In the early days of motorcycling there were no true “sport” bikes. The first major racing events took place on board tracks designed for bicycle racing. These banked ovals were similar to the velodromes of today. Like their pedal-powered cousins, the motorcycles used on these ovals had the absolute minimum of equipment, forgoing brakes, gears, and often throttles to attain all-out performance.
The circle track craze died down during WWI to be replaced by hill climbing in the 1920s. It was at this time the first sport-centered bike came to market: the Brough Superior. This British bike company built approximately 3,000 motorcycles over a twenty year period with many of their models capable of speeds over 100mph. T.E. Lawrence, aka “Lawrence of Arabia,” owned seven of these bikes and died in an accident while riding one. Brough Superior closed after WWII.
After the war the Britain economy shifted from war production to general manufacturing, cranking out bikes and cars for import; most of this production went to America. Triumph and BSAs handled far better than their American rivals, letting them dominate racing. Meanwhile, the U.S. military was selling off surplus service bikes. Performance parts were nonexistent, so owners improved performance by cutting off anything they could to save weight. Thus the “chopper” was born.
Brough Superior’s place was taken by another British manufacturer, Vincent. Their Black Shadow was the fastest bike in the 40s and 50s with a top speed of 125mph. A racing version called the Black Lighting could reach 150mph. While sporty, it was still a general purpose machine designed with sidecar use in mind.
Harley Davidson created the “K” model in 1952 to compete with the British bikes. It combines a large-at-the-time 750cc engine with a lightweight frame with a top speed just over 100mph. In 1957 the bike got an overhead valve engine and was renamed the Sportster. Two years later Triumph released the Bonneville. This affordable twin cylinder bike could reach speeds of 110mph and became the template for all future British bikes. The two bikes had a rivalry lasting through the 60s.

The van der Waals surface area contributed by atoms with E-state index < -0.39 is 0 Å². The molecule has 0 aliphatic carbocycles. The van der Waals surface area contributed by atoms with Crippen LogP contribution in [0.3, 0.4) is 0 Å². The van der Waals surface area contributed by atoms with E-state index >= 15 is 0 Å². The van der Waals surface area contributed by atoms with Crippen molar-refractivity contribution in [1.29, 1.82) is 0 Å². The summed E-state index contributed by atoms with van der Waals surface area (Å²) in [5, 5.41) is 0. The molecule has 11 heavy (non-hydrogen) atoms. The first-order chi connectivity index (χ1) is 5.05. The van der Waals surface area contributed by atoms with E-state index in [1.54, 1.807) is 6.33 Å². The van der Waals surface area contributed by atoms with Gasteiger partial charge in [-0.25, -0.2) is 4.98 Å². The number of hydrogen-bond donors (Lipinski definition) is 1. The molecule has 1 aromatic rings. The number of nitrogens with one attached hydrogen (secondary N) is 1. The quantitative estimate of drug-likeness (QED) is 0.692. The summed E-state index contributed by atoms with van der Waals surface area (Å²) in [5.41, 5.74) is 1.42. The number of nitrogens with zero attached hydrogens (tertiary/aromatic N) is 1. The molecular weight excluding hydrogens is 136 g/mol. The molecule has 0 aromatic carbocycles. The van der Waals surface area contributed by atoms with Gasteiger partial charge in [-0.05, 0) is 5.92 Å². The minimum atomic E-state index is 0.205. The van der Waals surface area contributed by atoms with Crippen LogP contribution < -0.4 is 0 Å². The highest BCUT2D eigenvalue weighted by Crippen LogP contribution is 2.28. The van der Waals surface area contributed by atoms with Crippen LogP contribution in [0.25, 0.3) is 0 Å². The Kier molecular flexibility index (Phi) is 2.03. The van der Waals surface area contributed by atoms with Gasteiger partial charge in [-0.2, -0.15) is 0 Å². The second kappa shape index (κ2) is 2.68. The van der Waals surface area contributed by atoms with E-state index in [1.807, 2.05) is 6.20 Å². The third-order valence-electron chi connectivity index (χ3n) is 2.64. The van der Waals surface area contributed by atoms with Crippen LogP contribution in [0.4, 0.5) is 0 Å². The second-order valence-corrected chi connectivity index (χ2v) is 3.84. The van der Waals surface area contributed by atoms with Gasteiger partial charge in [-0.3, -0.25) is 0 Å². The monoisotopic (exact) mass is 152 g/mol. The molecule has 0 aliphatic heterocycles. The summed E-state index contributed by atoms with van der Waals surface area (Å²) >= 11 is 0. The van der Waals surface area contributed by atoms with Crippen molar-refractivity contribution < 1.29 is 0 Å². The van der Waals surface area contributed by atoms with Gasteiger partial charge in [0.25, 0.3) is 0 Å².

In 1969 Honda radically changed the sport bike market with the CB750. The bike’s SOHC in-line 4-cylinder engine was far more advanced than any other mass produced bike and it was the first affordable bike with a front disc brake. Despite being cheaper than its British rivals, it provided superior performance with a top speed of 120 mph. The bike’s smooth engine and upright riding position also made it comfortable and practical, creating what was referred to as the “Universal Japanese Motorcycle.” Soon other Japanese brands had their own UJMs creating a class that dominated the market for most of the 1970s.
Meanwhile, Ducati began racing desmodronic V-twins, leading to the production of the 1973 750 SuperSport, the first in a long line of V-twin sport bikes. This basic design continues to be successful in racing while riders still debate the advantages and disadvantages of V-twin vs. in-line 4 engines.
The first modern sports bike came in 1984 with Kawasaki’s release of the GPZ900R “Ninja.” While the CB750’s engine had its output shaft in the center of the engine, the Ninja moved it to the side, creating a much narrower engine block. The frame used the engine as a stressed member to reduce weight and the bike was wrapped in an aerodynamic full fairing. This water-cooled DOHC motor produced 113hp. It was the first production bike with a top speed over 150mph.
Nearly all sport bikes from this era were designed for specific racing series, limiting their size and power. In 1999 Suzuki broke away from this group creating the Hayabusa. Its 1300cc engine was far larger than anything else on the market, allowing the bike to reach a record-setting 197mph. Soon after its release worries over safety forced the company to install a governor limiting the bike to 193mph. Its rival, the Kawasaki ZX-14, is also governed, although without this limitation it could exceed 200mph.